Rapidly Changing Brooklyn & the Perpetual Fear of Displacement in NYC

The clamor of metal clanks, wooden plows, and electric drills from local construction sites have been echoing throughout my street and into my tenement apartment window for years now. Change is inevitable and even expected in New York City. However, the rate of change in my Clinton Hill/Fort Greene, Brooklyn neighborhood has been exponential and feels almost unnaturally rushed. When I first moved to Brooklyn, there were hardly any tall buildings. I could look to the vast blue skies without moving my head up. On some days I could even appreciate a beautiful blood orange swirl of clouds at the rim of the horizon as the sun set down Fulton Street. It was a sweet respite from the industrial hustle and bustle of Manhattan and the Bronx; I was in love.

Today, for years now, the skylines have been invaded with the sight and ruckus of construction and demolition. Just within the last three years, nearly every square patch of space that didn’t contain a tall building has slowly been bought out and rebuilt into condominium apartment buildings. Parking lots have been particularly vulnerable to this takeover. Last year, the gas station and Zipcar lot across my street were demolished and are now being replaced by two monstrous tenement buildings. The construction workers have continuously been building layers upon layers to the ever-growing number of floors of these new buildings. Goodbye, beautiful sunset views from my window.

A few months ago, upon returning from my trip to Asia, I sauntered over to my favorite restaurant, The Berlyn — a local favorite. Even thousands of miles away, I relished in the memory of one of my Brooklyn traditions: getting my favorite cocktail and dish at The Berlyn just before catching a show at the Brooklyn Academy of Music (BAM). To my dismay, when I reached The Berlyn, I was halted by a neon yellow sign. The popular small business had been closed down. I crossed over to BAM, only to learn that they had discontinued their free live music shows (BAM Cafe) which were a community favorite. “We are now renting them out for private events only,” the security guard told me as I surrendered my bag to him for inspection, something I never had to do before.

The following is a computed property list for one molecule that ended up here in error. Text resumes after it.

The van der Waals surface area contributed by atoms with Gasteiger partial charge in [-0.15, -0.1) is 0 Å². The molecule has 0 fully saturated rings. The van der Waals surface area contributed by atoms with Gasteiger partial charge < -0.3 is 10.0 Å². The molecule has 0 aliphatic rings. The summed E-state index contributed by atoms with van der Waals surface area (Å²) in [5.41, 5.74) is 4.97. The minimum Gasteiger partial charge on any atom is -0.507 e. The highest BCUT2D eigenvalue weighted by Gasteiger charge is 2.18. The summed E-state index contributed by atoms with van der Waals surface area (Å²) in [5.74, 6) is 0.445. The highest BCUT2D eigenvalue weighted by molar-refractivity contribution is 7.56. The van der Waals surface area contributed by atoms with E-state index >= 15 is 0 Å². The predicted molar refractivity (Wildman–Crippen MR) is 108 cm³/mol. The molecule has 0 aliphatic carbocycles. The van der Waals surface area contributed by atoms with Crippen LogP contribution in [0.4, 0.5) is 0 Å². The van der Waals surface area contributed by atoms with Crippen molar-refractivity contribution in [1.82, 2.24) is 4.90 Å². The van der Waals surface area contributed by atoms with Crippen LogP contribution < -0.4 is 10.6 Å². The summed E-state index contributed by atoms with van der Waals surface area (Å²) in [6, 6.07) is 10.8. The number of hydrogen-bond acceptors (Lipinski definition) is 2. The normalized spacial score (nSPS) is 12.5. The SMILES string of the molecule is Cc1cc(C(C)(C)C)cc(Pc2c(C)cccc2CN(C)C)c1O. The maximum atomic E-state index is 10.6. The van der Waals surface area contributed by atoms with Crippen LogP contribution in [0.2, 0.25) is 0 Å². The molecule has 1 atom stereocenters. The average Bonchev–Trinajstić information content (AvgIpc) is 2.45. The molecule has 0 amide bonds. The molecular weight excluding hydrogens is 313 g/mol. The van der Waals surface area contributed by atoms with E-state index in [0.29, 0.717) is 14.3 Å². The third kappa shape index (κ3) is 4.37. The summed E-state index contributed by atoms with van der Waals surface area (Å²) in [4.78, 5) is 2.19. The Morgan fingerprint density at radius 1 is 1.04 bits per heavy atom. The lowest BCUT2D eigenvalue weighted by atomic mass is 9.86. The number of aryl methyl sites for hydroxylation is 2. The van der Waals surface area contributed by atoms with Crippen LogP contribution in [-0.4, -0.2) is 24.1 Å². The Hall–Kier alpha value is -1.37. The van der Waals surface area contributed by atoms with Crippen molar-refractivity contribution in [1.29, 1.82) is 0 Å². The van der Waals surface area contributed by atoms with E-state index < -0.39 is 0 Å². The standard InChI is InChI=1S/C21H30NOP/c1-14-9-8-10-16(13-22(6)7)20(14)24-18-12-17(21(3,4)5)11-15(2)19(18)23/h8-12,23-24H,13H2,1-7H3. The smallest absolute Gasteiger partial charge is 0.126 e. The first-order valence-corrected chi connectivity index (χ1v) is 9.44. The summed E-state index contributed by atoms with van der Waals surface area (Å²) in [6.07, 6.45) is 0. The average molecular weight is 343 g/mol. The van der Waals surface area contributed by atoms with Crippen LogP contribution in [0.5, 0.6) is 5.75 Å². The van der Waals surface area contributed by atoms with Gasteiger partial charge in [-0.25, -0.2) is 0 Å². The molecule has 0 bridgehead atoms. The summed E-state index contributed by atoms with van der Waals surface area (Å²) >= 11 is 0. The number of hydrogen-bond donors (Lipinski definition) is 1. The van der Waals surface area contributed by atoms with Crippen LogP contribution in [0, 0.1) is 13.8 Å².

I sullenly looped around the block where I saw three new, shiny, silver condominium buildings glistening high in the air. One with a moving neon sign that scrolled an advertisement message which read something like “Condos for sale” and another building with a green sign that read “Whole Foods Coming Here Soon.” My jaw dropped agape. Later I found out that there is now also a new Trader Joes, and an Apple Store, along with a full array of chain restaurants in the neighborhood.

The once quaint neighborhoods of Fort Greene/Clinton Hill are now littered with tourists and Manhattanites seeking refuge to the sweet respite from city-life which I once relished in. On the weekends, especially, local cafes are now overflowing with new visitors, and the walkways of our local bookstore resemble the streets of midtown Manhattan.

Recently, I came home to find two men covered in patches of paint outside the window of my fourth-floor apartment. They were re-painting the iron fire escape stairs and balconies on the facade of my building. My eyes widen and nearly jump out of my head in panic. My landlords, though nice people have rarely shown effort or concern for the maintenance of my apartment building, let alone its appearance. Why would they spend any time or money painting the outside which doesn’t affect any of the tenants? Unless it’s not for the tenants…